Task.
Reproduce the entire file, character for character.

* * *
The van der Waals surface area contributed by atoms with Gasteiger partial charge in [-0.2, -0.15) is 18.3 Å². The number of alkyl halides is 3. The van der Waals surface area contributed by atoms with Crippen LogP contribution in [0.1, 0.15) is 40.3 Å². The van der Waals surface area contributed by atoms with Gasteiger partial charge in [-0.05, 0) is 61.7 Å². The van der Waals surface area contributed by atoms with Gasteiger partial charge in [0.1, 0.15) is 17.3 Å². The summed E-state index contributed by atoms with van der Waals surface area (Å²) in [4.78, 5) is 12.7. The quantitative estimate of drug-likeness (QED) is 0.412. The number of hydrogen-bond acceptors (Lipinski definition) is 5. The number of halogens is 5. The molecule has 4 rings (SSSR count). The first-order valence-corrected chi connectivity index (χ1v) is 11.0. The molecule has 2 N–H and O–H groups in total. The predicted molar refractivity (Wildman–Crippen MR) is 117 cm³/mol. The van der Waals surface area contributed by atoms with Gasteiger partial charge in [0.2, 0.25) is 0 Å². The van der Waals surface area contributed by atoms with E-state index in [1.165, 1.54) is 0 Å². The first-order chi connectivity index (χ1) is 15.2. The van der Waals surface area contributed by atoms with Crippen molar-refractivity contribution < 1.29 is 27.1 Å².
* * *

The van der Waals surface area contributed by atoms with Gasteiger partial charge in [-0.2, -0.15) is 18.3 Å². The number of alkyl halides is 3. The van der Waals surface area contributed by atoms with Crippen LogP contribution in [0.1, 0.15) is 40.3 Å². The van der Waals surface area contributed by atoms with Gasteiger partial charge in [-0.05, 0) is 61.7 Å². The van der Waals surface area contributed by atoms with Gasteiger partial charge in [0.1, 0.15) is 17.3 Å². The summed E-state index contributed by atoms with van der Waals surface area (Å²) in [4.78, 5) is 12.7. The quantitative estimate of drug-likeness (QED) is 0.412. The number of hydrogen-bond acceptors (Lipinski definition) is 5. The number of halogens is 5. The molecule has 4 rings (SSSR count). The first-order valence-corrected chi connectivity index (χ1v) is 11.0. The molecule has 2 N–H and O–H groups in total. The predicted molar refractivity (Wildman–Crippen MR) is 117 cm³/mol. The van der Waals surface area contributed by atoms with Gasteiger partial charge in [0.2, 0.25) is 0 Å². The van der Waals surface area contributed by atoms with E-state index in [1.165, 1.54) is 0 Å². The first-order chi connectivity index (χ1) is 15.2. The van der Waals surface area contributed by atoms with Crippen molar-refractivity contribution < 1.29 is 27.1 Å².